"He's kind of got a unique body type, as he's very thick in the lower body, but his numbers were very good," McShay wrote. "He's a young prospect at just 21 years old, so there's a lot of potential for him to get better, and he's the most talented left tackle prospect in this class. He had his ups and downs if you watch the tape, but his best performances were excellent (particularly versus Washington)." Peat is coming off a great combine. The 6-foot-7, 313-pounder had a good 40 time (5.18), broad jump (8-9) and short shuttle (4.62).
Feb 23 - 7:57 PM

An NFL scout said Stanford T Andrus Peat is "the most talented (O-lineman)."

"Ready-made NFL player," another scout said. "Left tackle or right tackle. Little bit like Jake Matthews. He won't be an overly dominating type athlete but just sound. Bigger than Jake. A very good, solid player, no question about it." Peat patterns his game after Cowboy Pro Bowl left tackle Tyron Smith. The 6-foot-6, 315-pounder has 34 3/8-inch arms and 10 5/8-inch hands.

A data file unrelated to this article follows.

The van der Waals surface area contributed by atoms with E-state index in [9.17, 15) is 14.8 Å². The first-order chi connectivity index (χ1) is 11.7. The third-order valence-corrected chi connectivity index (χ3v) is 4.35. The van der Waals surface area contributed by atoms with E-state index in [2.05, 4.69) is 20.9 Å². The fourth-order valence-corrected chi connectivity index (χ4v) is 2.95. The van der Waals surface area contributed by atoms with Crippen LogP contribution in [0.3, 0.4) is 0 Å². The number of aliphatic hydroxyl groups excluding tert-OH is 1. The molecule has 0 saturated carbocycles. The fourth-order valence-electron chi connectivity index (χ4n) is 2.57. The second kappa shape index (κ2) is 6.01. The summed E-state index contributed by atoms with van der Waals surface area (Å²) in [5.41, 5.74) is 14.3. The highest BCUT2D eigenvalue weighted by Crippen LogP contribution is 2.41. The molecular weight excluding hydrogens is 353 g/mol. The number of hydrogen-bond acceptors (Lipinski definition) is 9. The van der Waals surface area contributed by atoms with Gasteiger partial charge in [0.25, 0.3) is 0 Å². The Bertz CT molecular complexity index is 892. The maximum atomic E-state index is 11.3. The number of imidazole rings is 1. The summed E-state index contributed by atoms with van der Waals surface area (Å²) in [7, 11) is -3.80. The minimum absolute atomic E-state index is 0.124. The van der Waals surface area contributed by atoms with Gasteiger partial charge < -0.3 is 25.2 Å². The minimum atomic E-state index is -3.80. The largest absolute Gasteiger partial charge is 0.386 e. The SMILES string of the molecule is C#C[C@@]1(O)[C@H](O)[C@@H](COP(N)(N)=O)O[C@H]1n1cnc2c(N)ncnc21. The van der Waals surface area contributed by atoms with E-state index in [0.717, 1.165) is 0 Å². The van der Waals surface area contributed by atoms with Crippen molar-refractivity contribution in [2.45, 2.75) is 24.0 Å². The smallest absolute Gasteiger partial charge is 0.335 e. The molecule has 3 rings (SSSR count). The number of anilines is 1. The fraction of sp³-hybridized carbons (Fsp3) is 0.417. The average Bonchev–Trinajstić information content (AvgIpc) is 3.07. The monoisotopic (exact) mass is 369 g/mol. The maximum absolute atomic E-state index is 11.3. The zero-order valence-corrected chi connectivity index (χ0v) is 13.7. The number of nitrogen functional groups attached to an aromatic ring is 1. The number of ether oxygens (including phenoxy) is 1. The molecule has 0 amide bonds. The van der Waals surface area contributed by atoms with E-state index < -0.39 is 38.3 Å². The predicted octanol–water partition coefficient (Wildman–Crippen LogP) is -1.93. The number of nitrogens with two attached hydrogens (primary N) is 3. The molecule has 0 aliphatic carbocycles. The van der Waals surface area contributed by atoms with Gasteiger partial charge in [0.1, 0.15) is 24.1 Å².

Feb 22 - 8:01 PM

Stanford T Andrus Peat patterns his game after Cowboy Pro Bowl left tackle Tyron Smith.

Peat called himself a "knee-bender with long arms." Smith, of course, was a raw prospect nonetheless drafted in the top 10 who then blossomed into an elite talent. Smith is an astute yard marker for Peat to measure himself after. The 6-foot-6, 315-pounder, who started 26 consecutive games to close out his collegiate career, is a dynamic run blocker who has thus far lacked assertiveness when on an island in pass protection. Perhaps, like Smith, he will clean up his issues quickly in the pros.
Source: CBS Sports
Feb 19 - 6:36 PM

Stanford T Andrus Peat made his debut at No. 14 on Mel Kiper's Big Board.